The sample produces blur box filtering for the following cases:

  1. You do not have CL_sRGBA support and OpenCl kernel should do explicit conversion of sRGBA into RGBA for each pixel.
  2. CL_sRGBA image format is supported and there is no need to do the conversion from sRGBA into RGBA explicitly in the kernel as the read_image function does it implicitly on fly.

In both cases the single function, run_srgb_sample(..,bool use_srgb_image) is used with two different use_srgb_image flag values. For the first case (use_srgb_image=false) and for the second case (use_srgb_image=true) function does the following steps:

float4		inp33 = read_imagef(texture, smp, (int2)(x+1, y+1));
#ifdef ENABLE_sRGB2RGB_CONVERSION
	sRGB2RGB4(inp33);
#endif
  1. Build the OpenCL program with different options:

    a. In case of use_srgb_image==false the additional build parameter "-D ENABLE_sRGB2RGB_CONVERSION" is passed to enable explicit sRGB to RGB conversion inside kernel.
    b. In case of use_srgb_image==true there are no additional defines, and the explicit conversion code is not used in the kernel.
  2. Check supported format for images. In case of use_srgb_image==true we have to check that all devices in the context support CL_sRGBA format. To do this the clGetSupportedImageFormats call is used with the same flags that are used with the clCreateImage call (see <where>).

    The result of this call is the list of cl_image_format structures filled by the supported formats. Iterate through these structures and find the required CL_sRGBA format in the image_channel_data_type field. In the case when the CL_sRGBA format is not present in the list, the sample reports error and exits.

  3. Create input image object and output buffer object. The input image is created as CL_sRGBA or CL_RGBA image, depending on the input use_srgb_image flag value (true or false).
  4. Set input parameters for kernel and send the kernel to the command queue using clEnqueueNDRangeKernel. To accurately measure the kernel execution time, create the event object. See the Simple Optimization sample for information on how to measure kernel execution time. You need the kernel execution time info to compare the kernel performance between the following cases:

    a. use_srgb_image==false and explicit conversion is done in the kernel.
    b. use_srgb_image==true and implicit conversion is done inside read_image function.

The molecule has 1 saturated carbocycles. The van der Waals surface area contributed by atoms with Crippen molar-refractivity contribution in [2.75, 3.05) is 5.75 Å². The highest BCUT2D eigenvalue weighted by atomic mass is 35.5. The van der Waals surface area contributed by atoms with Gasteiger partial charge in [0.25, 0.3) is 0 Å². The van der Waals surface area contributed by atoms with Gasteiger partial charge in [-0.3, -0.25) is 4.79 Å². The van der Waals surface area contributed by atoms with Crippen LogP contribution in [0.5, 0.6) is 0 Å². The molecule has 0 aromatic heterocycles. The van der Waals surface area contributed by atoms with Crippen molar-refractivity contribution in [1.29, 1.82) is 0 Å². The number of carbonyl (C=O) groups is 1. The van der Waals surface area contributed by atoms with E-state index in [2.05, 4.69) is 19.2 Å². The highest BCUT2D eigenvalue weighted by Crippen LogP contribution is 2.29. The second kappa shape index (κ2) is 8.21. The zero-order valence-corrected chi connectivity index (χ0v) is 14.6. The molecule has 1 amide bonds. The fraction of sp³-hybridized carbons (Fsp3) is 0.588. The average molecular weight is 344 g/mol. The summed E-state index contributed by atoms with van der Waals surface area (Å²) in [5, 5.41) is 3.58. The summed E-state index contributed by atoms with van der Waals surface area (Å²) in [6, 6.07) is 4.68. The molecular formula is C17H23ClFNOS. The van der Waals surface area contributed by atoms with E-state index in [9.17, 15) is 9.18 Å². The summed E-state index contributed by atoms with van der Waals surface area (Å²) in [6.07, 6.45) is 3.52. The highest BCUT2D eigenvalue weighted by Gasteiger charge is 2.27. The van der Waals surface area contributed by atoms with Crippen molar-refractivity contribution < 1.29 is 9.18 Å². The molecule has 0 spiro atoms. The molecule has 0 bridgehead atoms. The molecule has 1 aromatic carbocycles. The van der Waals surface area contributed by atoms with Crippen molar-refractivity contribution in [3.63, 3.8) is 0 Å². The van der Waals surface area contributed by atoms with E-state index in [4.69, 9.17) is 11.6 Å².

5. The last step is to write the final data into a file and release memory objects.

Running And Controlling the Sample

The sample executable is a console application without any input parameters. The sample starts by looking for GPU device on the Intel platform. If there is no such device, the sample exits with an error message. Otherwise the kernel executes for 2 cases (without and with sRGB support). For each case the kernel execution time is printed to console to demonstrate the performance benefit of using sRGB image support by the kernel running on the OpenCL device

Key Takeaways

The following are the main benefits that the sRGB support in OpenCL 2.0 provides:

  • Single kernel for both the sRGB and the RGB input images. You do not have to write different versions of your kernel, one for processing sRGB pixels and another for processing RGB pixels.
  • sRGB support enables performing the sRGB into RGB conversion implicitly using the hardware functionality. This OpenCL 2.0 feature may significantly improve kernel performance, comparing to the explicitly implemented conversion in an OpenCL kernel.

Limitations

The current sRGB support on the Intel OpenCL platform for the 5th Generation Intel® Core™ processors (previously Broadwell) has the following limitations:

  • You can not write directly into sRGB image. This possibility is not a core OpenCL 2.0 feature but it is cl_khr_srgb_image_writes extension that is not supported by the Broadwell platform today. So, to write sRGB pixels in kernel, you have to make explicit conversion from linear RGB into sRGB and write the values to RGB image object. Use the following formula to make sRGB->RGB conversion for each channel:

  • Currently sRGB support is available only with CL_sRGBA and CL_sBGRA channel order, and CL_UNORM_INT8 data type. Anyway you should check supported sRGB formats using clGetSupportedImageFormats.

References

http://www.khronos.org/registry/cl/specs/opencl-2.0-openclc.pdf, chapter “8.3.5 Conversion rules for sRGBA and sBGRA images”
http://www.khronos.org/registry/cl/specs/opencl-2.0.pdf, chapter “5.3 Image Objects”
http://www.khronos.org/registry/cl/specs/opencl-2.0-openclc.pdf, chapter “6.13.14.1.2 sRGB Images”
https://software.intel.com/en-us/vcsource/samples/optimizing-opencl